Saturday, September 27, 2014

Road Scholar: Lifestyles of Faith in Lancaster County

Note:  This travelog is presented in four parts.  Two posts are about the Road Scholar courses we attended.  One post is about the travel discoveries before, between, and after those courses. One post is about family history.  

Lancaster Market 
Here is the official description of the second Road Scholar course on our fall trip. 

The course of study was learning about the faith groups who settled in central Pennsylvania.  Prof. Brinton Rutherford provided an excellent overview of the Anabaptists (Amish, Mennonites, Brethren, and Hutterites) and other Protestants and dissenters (Moravians and Quakers).  Brinton teaches theology at Eastern Mennonite Seminary and University.  He kept the historical roots untangled so we could keep the denominations straight.
·         Anabaptist means “rebaptized,” meaning that the early believers (who were baptized as infants) had to be baptized as adults to be church members. (The German and Swiss governments wanted infant baptisms as a way to document citizens and thus to levy taxes.) Nowadays Anabaptist denominations practice believer-baptism (age 12/13 and up).
·         The Mennonites came to the colonies in 1683. The Amish arrived in 1693.
·         Most Amish are Old Order.  There are varieties of Mennonites, from Old Order (fewest) to conservative (more) to progressive (most).
·         The Amish are in the world, but not of the world.

Ephrata Cloister 
We had field trips each day in glorious early autumn weather.  

·         Ephrata, site of the Ephrata Cloister.   Founded in 1732, the original members were celibate pacifists who anticipated the imminent Second Coming.  In the 19th century married members could join and the church became known as German Seventh-Day Baptists.  The Cloister consists of the restored buildings of the original colony. 
·         Lititz, founded by Moravians. The denomination was established by Jan Hus in the early 15th century in what is now the Czech Republic.  Moravians came to the colonies in the early 18th century (1735 in Savannah; 1741 in Bethlehem, PA).  The church building in Lititz was consecrated in 1787.  The congregation is active today, with over 600 members. (There are 65,000 Moravians in 162 US congregatioins, and 650,000 Moravians worldwide.)
·         A guided walking tour of historic downtown Lancaster (pop. 60,000).
·         A shopping trip in the heart of Pa. Dutch tourist kitsch.  [I went to Zook’s and bought fabric. But not much. ]
·         A tour of Lancaster County farmland with a Mennonite (born Old Order Amish) guide.
quilt display at Family Farm Quilts 
·         Dinner at an Old Order Amish farmhouse.   Chicken and dressing, mashed potatoes, creamed corn and lima beans, egg noodles, and pie for dessert.  The daughter and granddaughters served us.  The house was big and, well, plain. All the furniture was utilitarian.  The Amish do have electricity, provided by diesel generators.  I had to use the bathroom and it was just….a bathroom.  [One telephone serves several families and is kept in a phone booth at the end of a driveway.]  The grandchildren sang for us after dinner – in English.  (This Little Light of Mine; If You’re Happy and You know It; I’ve Got the Joy Joy Joy Joy.)   We got up close to a buggy – with brake lights, emergency flashers, and windshield wipers (and a pricetag of $6000).  We could take pictures of the children but not the adults.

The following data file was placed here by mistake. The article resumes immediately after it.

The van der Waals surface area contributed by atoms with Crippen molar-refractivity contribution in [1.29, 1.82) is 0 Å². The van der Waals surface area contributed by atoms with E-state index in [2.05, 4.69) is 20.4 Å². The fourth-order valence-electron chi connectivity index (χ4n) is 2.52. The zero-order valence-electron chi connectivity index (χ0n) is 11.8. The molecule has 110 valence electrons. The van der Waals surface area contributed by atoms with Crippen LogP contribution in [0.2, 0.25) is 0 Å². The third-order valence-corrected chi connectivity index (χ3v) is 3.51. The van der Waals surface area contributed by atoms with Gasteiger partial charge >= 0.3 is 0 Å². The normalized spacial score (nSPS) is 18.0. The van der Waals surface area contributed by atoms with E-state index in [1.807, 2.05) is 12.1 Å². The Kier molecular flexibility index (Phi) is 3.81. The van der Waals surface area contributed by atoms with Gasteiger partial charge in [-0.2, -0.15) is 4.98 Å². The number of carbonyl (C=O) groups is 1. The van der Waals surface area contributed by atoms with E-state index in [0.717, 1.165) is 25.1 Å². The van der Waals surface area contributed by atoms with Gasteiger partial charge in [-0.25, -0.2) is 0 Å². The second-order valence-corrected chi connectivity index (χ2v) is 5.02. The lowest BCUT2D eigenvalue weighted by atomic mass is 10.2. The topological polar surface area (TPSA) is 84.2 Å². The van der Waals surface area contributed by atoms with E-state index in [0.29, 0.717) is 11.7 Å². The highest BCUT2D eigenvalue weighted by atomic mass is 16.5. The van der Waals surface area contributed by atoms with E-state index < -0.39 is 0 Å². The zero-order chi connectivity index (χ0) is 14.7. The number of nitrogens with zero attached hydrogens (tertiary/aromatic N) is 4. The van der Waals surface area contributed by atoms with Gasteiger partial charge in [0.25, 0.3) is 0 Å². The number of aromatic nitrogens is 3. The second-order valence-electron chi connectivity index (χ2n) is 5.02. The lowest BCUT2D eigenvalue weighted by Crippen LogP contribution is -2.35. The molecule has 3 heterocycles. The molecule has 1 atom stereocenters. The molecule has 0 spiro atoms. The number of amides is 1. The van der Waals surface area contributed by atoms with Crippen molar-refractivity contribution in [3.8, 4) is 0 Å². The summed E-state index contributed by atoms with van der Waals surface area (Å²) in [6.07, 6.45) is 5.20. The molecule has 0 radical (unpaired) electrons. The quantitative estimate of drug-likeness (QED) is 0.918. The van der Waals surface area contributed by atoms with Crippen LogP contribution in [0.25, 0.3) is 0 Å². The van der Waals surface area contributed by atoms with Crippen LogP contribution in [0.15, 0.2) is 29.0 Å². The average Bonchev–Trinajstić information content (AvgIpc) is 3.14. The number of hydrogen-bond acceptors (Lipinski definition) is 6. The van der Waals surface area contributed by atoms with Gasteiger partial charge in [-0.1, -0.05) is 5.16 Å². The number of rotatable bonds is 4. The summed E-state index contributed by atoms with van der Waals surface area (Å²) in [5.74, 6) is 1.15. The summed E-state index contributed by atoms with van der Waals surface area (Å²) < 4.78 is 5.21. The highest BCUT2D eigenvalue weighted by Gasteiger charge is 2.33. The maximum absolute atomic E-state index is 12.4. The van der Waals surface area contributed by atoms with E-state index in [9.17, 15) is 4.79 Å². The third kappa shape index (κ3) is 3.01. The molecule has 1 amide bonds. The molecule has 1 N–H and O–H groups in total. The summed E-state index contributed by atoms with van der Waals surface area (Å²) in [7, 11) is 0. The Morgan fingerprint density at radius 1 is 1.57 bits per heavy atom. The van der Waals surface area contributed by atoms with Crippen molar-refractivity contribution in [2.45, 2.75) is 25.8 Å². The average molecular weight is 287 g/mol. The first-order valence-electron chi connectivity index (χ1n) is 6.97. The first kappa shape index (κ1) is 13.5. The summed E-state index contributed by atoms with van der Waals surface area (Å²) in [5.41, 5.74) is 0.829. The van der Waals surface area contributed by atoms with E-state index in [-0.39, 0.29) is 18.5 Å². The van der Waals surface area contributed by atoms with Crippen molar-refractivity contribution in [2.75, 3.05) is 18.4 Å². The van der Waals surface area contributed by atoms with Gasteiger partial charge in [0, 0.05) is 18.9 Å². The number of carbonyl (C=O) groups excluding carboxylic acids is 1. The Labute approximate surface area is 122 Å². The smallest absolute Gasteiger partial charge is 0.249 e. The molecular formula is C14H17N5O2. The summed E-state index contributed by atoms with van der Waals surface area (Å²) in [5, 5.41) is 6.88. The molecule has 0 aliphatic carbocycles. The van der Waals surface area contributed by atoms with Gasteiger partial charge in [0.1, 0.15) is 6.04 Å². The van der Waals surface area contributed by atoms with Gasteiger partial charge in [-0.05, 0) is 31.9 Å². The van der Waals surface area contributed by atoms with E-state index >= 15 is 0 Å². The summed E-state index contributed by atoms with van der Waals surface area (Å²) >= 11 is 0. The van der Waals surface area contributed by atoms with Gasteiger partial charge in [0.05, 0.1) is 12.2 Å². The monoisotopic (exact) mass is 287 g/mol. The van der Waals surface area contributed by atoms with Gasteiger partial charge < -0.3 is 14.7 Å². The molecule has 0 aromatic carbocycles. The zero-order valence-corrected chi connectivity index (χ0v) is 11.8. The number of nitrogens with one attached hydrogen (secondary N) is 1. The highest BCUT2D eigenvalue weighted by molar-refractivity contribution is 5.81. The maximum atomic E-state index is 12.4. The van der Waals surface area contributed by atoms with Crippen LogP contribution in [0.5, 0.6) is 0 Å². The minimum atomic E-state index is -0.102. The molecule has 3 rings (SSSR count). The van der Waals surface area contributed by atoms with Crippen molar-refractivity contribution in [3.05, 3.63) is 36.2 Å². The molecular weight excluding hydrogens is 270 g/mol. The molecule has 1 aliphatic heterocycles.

If you're happy and you know it clap your hands!


Amish big wheels

Hans Herr House
·         A tour of the Hans Herr House, built in 1719 and the oldest Mennonite house in Lancaster Co.
Stevens and Stevens
·         Underground Railroad sites in Lancaster Co., including Thaddeus Stevens’ house in downtown Lancaster.  (Thaddeus was a cousin several times removed.) 

·         Wheatlands, the home of President James Buchanan.  We did not know much about him but after seeing his house we are much better informed.  He was a career statesman (representative, senator, ambassador) criticized for a too-soft stance on secession (Lincoln was elected in 1860 but Buchanan was in office until March, 1861). He never married. His niece was his hostess and the term “first lady” was coined for her.
Black Rock Retreat is a Christian camp and conference center in the small town of Quarryville southeast of Lancaster, PA.   Our quarters were modern, motel-style, though the room had a double bed and two twin beds.  There was no television on the premises. (We did not miss it, but I did notice its absence.) Our meals were served cafeteria-style in the dining hall. The food was bountiful and very good.

There were 39 people in the group from as far as southern California and Nova Scotia and as close Pittsburgh.  One man had attended more than 90 RS/Elderhostels and there were a couple of newbies. This was our 30th Road Scholar program and we enjoyed it very much.  We say that about each RS, and we mean it!  RS provides expert-led instruction to enhance touring. Even as we reflect on what we learned in Lancaster Co. we are already considering what trip to take next.

 We twisted pretzels one evening!

Black Rock Retreat sunrise 

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